Well, I can say that I like this saw enough to write a
review of it for you. It has seen most use on trim work around
the house, especially for cuts on trim to fit around existing
trim pieces or structure, i.e. where a basic miter saw is not
suitable to make the cut. With a speed square or straight edge,
it is simple to make square or 45 degree miter cuts with good
accuracy using this saw. While most of the material I have been
cutting has been softer pine, I have used it on many occasions
also on hardwood trim, in which it performs equally well,
although cutting time is slightly slower. An interesting series
of cuts I made using the saw was to cut 3/4" thick marine
plywood for a boat floor I was making. Again, the saw did the
job just fine. It wasn't as fast as a larger cordless or corded
circular saw, but it did the job just as well, and perhaps more
importantly, handled some slight curves in the cuts very well,
and with excellent control. Plus I had great viewing of the cut
line and blade cutting area, which is often hindered or
partially blocked on some larger saws. It is also a great saw
for cutting down thinner sheet material (1/2" or less) to make
it more manageable on the table saw or other tools.
Cutting thin trim to length. The perfect saw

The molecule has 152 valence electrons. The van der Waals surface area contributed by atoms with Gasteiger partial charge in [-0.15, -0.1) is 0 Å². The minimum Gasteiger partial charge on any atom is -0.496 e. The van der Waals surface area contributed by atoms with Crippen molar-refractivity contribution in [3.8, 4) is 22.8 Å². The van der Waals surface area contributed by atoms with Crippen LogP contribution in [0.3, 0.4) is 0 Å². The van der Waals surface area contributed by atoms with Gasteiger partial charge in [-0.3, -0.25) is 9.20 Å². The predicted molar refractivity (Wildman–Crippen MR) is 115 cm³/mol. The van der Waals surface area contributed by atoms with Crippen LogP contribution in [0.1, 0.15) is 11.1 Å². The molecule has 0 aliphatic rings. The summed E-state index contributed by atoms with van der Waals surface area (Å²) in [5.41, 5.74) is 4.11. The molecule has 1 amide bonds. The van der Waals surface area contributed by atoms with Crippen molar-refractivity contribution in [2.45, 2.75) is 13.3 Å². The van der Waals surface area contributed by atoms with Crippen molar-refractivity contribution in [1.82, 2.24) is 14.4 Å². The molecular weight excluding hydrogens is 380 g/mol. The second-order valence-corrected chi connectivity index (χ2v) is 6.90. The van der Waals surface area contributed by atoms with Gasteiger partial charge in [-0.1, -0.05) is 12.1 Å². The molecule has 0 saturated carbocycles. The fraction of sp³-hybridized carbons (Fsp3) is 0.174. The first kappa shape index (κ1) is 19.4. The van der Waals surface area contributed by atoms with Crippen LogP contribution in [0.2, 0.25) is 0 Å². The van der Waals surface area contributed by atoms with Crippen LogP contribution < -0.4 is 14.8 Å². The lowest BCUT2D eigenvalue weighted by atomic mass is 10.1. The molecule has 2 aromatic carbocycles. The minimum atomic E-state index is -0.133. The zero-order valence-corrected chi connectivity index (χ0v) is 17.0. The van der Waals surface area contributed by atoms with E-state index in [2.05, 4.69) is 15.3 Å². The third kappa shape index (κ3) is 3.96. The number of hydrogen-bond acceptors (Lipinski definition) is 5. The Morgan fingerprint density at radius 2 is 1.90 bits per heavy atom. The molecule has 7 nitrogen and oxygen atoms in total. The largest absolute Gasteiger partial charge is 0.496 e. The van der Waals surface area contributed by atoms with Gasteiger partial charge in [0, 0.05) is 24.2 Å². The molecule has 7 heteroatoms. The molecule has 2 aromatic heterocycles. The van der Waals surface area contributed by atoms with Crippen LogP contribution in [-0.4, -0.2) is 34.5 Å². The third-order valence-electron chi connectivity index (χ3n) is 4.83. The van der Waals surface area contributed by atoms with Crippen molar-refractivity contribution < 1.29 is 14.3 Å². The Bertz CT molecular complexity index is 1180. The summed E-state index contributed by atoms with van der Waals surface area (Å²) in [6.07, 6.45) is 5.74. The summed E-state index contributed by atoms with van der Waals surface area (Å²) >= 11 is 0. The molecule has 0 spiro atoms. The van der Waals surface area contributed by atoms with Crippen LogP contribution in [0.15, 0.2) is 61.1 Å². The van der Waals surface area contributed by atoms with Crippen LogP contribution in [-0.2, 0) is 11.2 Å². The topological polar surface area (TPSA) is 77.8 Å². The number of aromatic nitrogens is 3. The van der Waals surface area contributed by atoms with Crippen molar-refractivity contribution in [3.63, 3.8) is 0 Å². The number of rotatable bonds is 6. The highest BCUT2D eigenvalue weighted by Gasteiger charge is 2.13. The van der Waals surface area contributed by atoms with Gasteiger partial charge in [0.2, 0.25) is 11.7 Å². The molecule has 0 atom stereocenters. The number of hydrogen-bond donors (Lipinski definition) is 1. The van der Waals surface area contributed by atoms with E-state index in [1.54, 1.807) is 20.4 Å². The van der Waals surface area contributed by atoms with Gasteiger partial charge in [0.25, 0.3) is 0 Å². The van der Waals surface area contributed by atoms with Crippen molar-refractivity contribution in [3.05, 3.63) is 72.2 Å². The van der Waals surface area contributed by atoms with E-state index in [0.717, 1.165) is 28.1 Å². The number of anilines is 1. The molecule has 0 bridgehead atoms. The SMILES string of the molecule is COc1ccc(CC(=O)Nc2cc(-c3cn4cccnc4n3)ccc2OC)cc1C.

for the job.
It will handle heavier cutting too of sheet
goods. Here the Makita 5094DWD cuts 1/2" plywood with relative
It is amazing how handy these little saws can be.
You will find many uses for them in the workshop or around the
home, and then even handle plunge cutting into solid surfaces
quite well too. Naturally, best results are achieved with
properly charged batteries, and with the NiMH cells, these will
work well right up until they are nearly depleted when power
drops off rapidly. NiCad seems to have more of a gradual power
drop as the battery charge reduces. This can be a plus however
as you get much more warning before the battery dies and
The kit comes in a plastic case with saw (blade
fitted), charger, fence, and manual. I would advise to grab a
second battery if you plan to rely on this saw for trade or
commercial use, or if you simply hate waiting for a single
battery to recharge before you can use it again. Might also be
worth grabbing a second (or third) spare saw blade when you buy
the saw. This will save you having to hunt around for a
replacement if you are not near an authorized Makita reseller.
Overall though a nice tool that really quite
surprised me, and I continue to enjoy using it for any trim or
light duty cutting requirements.
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Makita 5094DWD Photos
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The Makita 5094DWD 3-3/8" Cordless Trim Saw.
Body and motor casing is hardened plastic.
The saw uses Makita pod-style batteries. One 2.4Ah 14.4v
battery is included in the kit.
Depth adjustment and gauge. Here the blade cut depth is
set to about a half-inch.
Bevel cutting adjustment at front of saw.
Spindle/Arbor lock button with onboard hex key for quick